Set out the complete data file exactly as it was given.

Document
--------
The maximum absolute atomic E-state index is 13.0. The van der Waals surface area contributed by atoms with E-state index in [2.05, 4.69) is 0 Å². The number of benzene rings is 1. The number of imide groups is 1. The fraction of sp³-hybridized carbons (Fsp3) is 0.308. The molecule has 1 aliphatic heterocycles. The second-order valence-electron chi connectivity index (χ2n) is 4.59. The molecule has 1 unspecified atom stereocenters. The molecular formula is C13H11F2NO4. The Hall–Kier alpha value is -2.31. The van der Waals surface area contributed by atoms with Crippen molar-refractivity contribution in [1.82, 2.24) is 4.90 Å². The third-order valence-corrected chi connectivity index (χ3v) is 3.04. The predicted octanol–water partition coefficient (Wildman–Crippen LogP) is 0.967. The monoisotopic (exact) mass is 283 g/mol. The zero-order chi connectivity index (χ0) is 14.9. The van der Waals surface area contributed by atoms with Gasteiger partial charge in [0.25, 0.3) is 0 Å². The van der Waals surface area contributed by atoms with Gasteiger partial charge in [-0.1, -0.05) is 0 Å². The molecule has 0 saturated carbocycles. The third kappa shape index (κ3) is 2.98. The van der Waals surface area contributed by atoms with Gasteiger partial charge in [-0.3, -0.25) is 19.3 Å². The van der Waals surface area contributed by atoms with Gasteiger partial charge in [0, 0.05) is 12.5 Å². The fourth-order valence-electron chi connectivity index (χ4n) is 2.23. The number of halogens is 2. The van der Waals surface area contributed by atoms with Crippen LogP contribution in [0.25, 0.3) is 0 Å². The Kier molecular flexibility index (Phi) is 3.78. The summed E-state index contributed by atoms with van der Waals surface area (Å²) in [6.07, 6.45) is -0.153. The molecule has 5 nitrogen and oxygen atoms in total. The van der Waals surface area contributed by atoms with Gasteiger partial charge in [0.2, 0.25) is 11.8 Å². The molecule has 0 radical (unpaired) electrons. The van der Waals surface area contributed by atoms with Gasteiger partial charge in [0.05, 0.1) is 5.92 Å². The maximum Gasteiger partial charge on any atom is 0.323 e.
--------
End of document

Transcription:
The maximum absolute atomic E-state index is 13.0. The van der Waals surface area contributed by atoms with E-state index in [2.05, 4.69) is 0 Å². The number of benzene rings is 1. The number of imide groups is 1. The fraction of sp³-hybridized carbons (Fsp3) is 0.308. The molecule has 1 aliphatic heterocycles. The second-order valence-electron chi connectivity index (χ2n) is 4.59. The molecule has 1 unspecified atom stereocenters. The molecular formula is C13H11F2NO4. The Hall–Kier alpha value is -2.31. The van der Waals surface area contributed by atoms with Crippen molar-refractivity contribution in [1.82, 2.24) is 4.90 Å². The third-order valence-corrected chi connectivity index (χ3v) is 3.04. The predicted octanol–water partition coefficient (Wildman–Crippen LogP) is 0.967. The monoisotopic (exact) mass is 283 g/mol. The zero-order chi connectivity index (χ0) is 14.9. The van der Waals surface area contributed by atoms with Gasteiger partial charge in [0.25, 0.3) is 0 Å². The van der Waals surface area contributed by atoms with Gasteiger partial charge in [-0.1, -0.05) is 0 Å². The molecule has 0 saturated carbocycles. The third kappa shape index (κ3) is 2.98. The van der Waals surface area contributed by atoms with Gasteiger partial charge in [-0.3, -0.25) is 19.3 Å². The van der Waals surface area contributed by atoms with Gasteiger partial charge in [0, 0.05) is 12.5 Å². The fourth-order valence-electron chi connectivity index (χ4n) is 2.23. The number of halogens is 2. The van der Waals surface area contributed by atoms with Crippen LogP contribution in [0.25, 0.3) is 0 Å². The Kier molecular flexibility index (Phi) is 3.78. The summed E-state index contributed by atoms with van der Waals surface area (Å²) in [6.07, 6.45) is -0.153. The molecule has 5 nitrogen and oxygen atoms in total. The van der Waals surface area contributed by atoms with Gasteiger partial charge in [0.2, 0.25) is 11.8 Å². The molecule has 0 radical (unpaired) electrons. The van der Waals surface area contributed by atoms with Gasteiger partial charge in [0.05, 0.1) is 5.92 Å². The maximum Gasteiger partial charge on any atom is 0.323 e.